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A Big Deal - Nov 3, 2011 - Bill Opalka - - Transmission - Technical Articles - Index - Library - GENI - Global Energy Network Institute

A Big Deal

What’s in FERC Order 1000?

Nov 3, 2011 - Bill Opalka -

A federal transmission planning order is so massive, industry pros are taking several cracks at it to discuss what it means. Such was the case recently.

ICF International held one such event with its recent webinar, “What will FERC Order 1000 Mean for You?”

The Federal Energy Regulatory Commission didn’t reinvent transmission planning, but it has taken existing structures and raised the bar or added new layers of complexity on the next round of infrastructure expansion.

“FERC Order 1000 is a big deal,” said ICF Vice President Elliot Roseman. If explaining the rest of it was only that simple.

“This is more of a process of doing more transmission planning and resource planning on a wider and wider geographic level. FERC is really trying to facilitate that,” he said.
In many ways, FERC is demanding more transparency in the process and has expanded the stakeholder roster to involve more into the planning process Roseman said.

Perhaps the part that generates the most discussion is the additional leg on the stool for planning purposes. Reliability and economic considerations have been joined by “public policy” considerations in transmission planning.

“FERC is not explicit what they mean by public policy requirements the regions define what they mean,” Roseman said. “It clearly takes things like renewable portfolio standards into account, along with EPA regulations in regard to emissions.”

But there is discretion for state and local conditions that aren't under federal jurisdiction.

“How far the public policy requirements extend is something each region is on to have to decide upon, he said.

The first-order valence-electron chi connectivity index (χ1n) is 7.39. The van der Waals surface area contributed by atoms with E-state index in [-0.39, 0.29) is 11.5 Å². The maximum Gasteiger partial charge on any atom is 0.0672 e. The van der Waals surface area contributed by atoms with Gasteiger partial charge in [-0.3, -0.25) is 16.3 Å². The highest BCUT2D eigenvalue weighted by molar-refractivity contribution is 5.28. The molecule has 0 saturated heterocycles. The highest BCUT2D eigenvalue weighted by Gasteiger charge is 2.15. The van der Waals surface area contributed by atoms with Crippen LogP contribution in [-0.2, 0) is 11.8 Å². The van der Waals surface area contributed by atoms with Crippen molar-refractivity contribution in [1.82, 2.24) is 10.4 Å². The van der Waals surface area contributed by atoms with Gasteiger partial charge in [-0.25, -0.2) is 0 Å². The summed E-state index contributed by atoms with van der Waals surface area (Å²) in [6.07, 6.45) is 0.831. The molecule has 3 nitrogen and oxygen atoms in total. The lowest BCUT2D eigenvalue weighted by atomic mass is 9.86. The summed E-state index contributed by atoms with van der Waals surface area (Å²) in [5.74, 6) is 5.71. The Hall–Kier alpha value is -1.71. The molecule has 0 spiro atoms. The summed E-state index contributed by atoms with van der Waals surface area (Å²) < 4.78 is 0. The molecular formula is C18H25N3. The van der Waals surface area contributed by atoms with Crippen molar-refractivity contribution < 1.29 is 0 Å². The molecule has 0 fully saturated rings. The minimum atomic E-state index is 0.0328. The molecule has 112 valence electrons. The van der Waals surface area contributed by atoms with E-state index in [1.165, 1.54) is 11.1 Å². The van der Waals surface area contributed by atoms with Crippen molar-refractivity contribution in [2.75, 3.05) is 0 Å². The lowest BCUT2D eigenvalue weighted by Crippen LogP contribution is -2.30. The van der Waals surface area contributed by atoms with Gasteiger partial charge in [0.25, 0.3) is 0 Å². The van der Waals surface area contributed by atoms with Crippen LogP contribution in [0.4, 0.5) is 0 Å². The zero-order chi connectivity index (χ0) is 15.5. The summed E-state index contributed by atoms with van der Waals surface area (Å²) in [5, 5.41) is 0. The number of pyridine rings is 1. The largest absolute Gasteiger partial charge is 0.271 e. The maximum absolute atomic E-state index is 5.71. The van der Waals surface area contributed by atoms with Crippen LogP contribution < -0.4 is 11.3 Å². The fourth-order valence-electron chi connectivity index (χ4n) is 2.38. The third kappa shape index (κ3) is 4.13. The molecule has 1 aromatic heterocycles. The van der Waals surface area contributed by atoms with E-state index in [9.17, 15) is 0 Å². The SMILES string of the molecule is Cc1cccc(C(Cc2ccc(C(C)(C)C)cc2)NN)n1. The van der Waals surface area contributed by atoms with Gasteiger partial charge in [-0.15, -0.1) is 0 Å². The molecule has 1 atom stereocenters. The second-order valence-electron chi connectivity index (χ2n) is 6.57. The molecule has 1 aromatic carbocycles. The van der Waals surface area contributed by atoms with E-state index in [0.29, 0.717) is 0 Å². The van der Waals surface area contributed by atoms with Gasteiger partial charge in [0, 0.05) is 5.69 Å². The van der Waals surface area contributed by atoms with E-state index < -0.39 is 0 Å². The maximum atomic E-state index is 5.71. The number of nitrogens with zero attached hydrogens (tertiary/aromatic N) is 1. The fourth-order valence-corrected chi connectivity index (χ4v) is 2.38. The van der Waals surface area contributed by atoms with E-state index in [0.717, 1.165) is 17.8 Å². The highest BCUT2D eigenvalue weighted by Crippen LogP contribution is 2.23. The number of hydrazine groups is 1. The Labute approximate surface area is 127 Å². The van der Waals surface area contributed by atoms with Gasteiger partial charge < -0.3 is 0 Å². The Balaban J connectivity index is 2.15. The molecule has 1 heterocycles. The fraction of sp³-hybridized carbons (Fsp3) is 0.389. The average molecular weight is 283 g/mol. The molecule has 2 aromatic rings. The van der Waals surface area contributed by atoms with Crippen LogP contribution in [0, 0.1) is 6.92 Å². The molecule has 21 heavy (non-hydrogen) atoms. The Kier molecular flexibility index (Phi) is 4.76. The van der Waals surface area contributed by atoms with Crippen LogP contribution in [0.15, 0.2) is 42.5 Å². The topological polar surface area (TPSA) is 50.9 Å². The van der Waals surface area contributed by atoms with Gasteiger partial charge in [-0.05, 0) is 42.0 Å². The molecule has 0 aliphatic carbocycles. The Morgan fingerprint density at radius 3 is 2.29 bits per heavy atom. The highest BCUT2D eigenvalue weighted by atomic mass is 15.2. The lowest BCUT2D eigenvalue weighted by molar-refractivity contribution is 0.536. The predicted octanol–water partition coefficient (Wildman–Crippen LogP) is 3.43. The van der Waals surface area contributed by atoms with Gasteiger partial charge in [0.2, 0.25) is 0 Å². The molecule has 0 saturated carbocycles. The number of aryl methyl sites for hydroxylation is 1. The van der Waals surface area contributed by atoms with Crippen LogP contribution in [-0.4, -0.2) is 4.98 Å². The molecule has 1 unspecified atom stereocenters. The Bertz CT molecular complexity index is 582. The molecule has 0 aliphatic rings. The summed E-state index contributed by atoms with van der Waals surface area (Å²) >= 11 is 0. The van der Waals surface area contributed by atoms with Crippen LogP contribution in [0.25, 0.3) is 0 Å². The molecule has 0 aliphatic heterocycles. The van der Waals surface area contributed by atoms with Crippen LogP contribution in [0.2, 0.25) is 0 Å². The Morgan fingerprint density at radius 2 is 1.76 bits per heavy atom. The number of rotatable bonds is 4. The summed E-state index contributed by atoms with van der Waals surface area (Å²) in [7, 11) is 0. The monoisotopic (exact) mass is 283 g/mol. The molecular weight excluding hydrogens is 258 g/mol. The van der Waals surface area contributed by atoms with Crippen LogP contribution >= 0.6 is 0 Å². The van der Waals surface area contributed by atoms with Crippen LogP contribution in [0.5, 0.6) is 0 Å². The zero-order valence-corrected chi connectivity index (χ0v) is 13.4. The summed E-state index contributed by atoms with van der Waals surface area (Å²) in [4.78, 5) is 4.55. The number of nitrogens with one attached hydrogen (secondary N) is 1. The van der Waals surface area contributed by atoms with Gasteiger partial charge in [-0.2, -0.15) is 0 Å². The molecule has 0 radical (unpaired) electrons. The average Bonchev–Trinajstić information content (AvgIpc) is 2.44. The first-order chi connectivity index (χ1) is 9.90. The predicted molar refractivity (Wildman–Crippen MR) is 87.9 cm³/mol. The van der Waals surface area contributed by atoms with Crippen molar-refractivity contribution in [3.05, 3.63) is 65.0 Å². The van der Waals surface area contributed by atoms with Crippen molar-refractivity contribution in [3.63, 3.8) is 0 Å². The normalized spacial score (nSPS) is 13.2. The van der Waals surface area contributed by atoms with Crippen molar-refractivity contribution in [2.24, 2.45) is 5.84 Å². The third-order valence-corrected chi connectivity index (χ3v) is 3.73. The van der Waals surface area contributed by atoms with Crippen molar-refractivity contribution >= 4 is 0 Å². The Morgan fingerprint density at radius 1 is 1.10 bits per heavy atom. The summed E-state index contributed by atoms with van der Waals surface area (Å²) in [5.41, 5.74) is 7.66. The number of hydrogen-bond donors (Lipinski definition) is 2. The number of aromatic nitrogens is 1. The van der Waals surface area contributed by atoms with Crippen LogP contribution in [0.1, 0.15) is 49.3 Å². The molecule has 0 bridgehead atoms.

In effect, the order addresses more than transmission. This order clearly is having impact on generation as well, influencing decisions on where the renewable are located.

Definitions are going to be complicated to some degree. The cost allocation formula says that new projects must be included, but those projects already in regional plan could presumably be grandfathered.

“There’s some jockeying going on already trying to figure out exactly what it means for a project to be new,” Roseman added.

The expanded universe of regional planning also has implications for cost allocation in a single region or for projects that cross boundaries. Consensus among the stakeholders has to be reached. If the formula must be agreed upon outside the boundary of one region, “100 percent consensus” on the formula must exist.

“FERC has little bit of teeth. If a region cannot agree, then it will decide for the region, although that’s not the preferred course,” Roseman said.

One standard that remains is that federal, state and local levels still have jurisdiction but the question remains it he those boundaries will be redrawn.

Costs should be allocates roughly commensurate with the benefits, the beneficiary should pay for the benefits they receive. That has proven to be especially controversial, even before the final order was issued.

The so-called right of first refusal has been revamped, which world benefits those merchant transmission companies that want to expand into region. “This will not be to the exclusion of independent merchant project; proposed projects with not be assumed to include the incumbent utilities in that region,” he added.


Updated: 2016/10/24

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